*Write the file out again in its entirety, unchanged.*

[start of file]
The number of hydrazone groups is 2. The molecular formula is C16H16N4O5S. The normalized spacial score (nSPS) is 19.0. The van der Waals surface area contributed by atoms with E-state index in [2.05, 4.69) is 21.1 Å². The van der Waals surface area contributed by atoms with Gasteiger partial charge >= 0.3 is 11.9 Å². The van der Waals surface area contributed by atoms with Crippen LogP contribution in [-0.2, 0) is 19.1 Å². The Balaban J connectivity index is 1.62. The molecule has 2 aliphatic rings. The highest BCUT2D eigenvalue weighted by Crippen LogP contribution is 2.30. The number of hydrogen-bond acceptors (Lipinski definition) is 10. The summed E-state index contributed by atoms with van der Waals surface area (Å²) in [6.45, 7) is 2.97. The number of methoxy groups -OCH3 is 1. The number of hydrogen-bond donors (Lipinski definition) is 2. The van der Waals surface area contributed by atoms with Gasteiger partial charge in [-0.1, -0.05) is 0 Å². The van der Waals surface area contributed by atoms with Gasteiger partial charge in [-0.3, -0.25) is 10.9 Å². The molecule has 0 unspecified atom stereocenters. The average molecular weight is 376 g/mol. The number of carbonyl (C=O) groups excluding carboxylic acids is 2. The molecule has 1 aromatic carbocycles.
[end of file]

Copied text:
The number of hydrazone groups is 2. The molecular formula is C16H16N4O5S. The normalized spacial score (nSPS) is 19.0. The van der Waals surface area contributed by atoms with E-state index in [2.05, 4.69) is 21.1 Å². The van der Waals surface area contributed by atoms with Gasteiger partial charge >= 0.3 is 11.9 Å². The van der Waals surface area contributed by atoms with Crippen LogP contribution in [-0.2, 0) is 19.1 Å². The Balaban J connectivity index is 1.62. The molecule has 2 aliphatic rings. The highest BCUT2D eigenvalue weighted by Crippen LogP contribution is 2.30. The number of hydrogen-bond acceptors (Lipinski definition) is 10. The summed E-state index contributed by atoms with van der Waals surface area (Å²) in [6.45, 7) is 2.97. The number of methoxy groups -OCH3 is 1. The number of hydrogen-bond donors (Lipinski definition) is 2. The van der Waals surface area contributed by atoms with Gasteiger partial charge in [-0.1, -0.05) is 0 Å². The van der Waals surface area contributed by atoms with Gasteiger partial charge in [-0.3, -0.25) is 10.9 Å². The molecule has 0 unspecified atom stereocenters. The average molecular weight is 376 g/mol. The number of carbonyl (C=O) groups excluding carboxylic acids is 2. The molecule has 1 aromatic carbocycles.